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How do I use an op amp to find inverse of a voltage signal? In other words, my output signal has an amplitude inverse of amplitude of input signal.

My solution was to convert the signal to digital form, find inverse digitally and then convert back to analog form.

Is there another solution using just analog techniques?

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    \$\begingroup\$ Can you give an example of exactly what you mean by "inverse of a voltage signal" ? \$\endgroup\$
    – brhans
    Feb 17 '15 at 17:53
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    \$\begingroup\$ If you mean 1/x when you say inverse, see my answer here \$\endgroup\$
    – The Photon
    Feb 17 '15 at 17:59
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If your variable is constrained to be > 0 you can use a simple log-antilog circuit which would likely cost a lot less than a purpose-built multiplier chip. For example, this one in an older TI app note.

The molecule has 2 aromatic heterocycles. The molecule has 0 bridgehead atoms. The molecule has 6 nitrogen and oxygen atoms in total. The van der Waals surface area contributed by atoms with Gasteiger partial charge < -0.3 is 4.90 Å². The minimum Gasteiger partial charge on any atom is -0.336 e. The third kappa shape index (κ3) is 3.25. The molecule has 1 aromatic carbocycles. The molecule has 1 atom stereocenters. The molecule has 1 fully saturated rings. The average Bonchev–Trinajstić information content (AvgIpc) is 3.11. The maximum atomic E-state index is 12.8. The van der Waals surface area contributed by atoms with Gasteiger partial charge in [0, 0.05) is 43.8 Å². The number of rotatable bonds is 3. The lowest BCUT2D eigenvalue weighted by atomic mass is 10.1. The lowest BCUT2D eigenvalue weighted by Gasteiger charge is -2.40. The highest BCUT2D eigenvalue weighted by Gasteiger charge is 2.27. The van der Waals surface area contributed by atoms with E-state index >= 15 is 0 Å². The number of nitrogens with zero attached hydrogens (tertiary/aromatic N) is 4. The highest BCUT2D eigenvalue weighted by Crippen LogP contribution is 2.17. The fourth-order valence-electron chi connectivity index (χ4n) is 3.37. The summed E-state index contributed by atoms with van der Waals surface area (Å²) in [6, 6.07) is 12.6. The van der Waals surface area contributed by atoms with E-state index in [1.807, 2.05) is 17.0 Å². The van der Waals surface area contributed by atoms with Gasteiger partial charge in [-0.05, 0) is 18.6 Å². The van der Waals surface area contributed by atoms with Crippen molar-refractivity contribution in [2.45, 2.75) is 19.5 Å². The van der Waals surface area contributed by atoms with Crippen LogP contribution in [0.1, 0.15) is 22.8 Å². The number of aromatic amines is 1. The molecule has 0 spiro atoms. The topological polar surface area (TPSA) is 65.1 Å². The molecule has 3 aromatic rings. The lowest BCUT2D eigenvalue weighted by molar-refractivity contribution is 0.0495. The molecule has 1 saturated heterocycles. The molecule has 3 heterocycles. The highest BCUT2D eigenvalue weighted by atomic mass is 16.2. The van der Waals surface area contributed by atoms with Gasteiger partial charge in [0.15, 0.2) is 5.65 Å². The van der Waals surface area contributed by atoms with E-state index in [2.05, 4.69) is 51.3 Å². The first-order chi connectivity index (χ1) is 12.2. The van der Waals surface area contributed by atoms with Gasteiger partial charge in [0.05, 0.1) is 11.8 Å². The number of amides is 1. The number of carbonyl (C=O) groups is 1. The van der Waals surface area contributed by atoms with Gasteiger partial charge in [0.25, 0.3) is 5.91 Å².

enter image description here

For the transistors you can use matched duals which cost less than 20 cents each, and the amplifier could be a quad op-amp.

In this case E2 would be your input voltage. and E1 and E3 can be connected to a reference voltage.

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  • \$\begingroup\$ Love this circuit. Learned about it a few months back. The transistors should be matched for accuracy because this circuit really uses "diode" currents, and its important to have Is and Vt matched because matched transistors can cancel out terms. \$\endgroup\$
    – efox29
    Feb 18 '15 at 23:36

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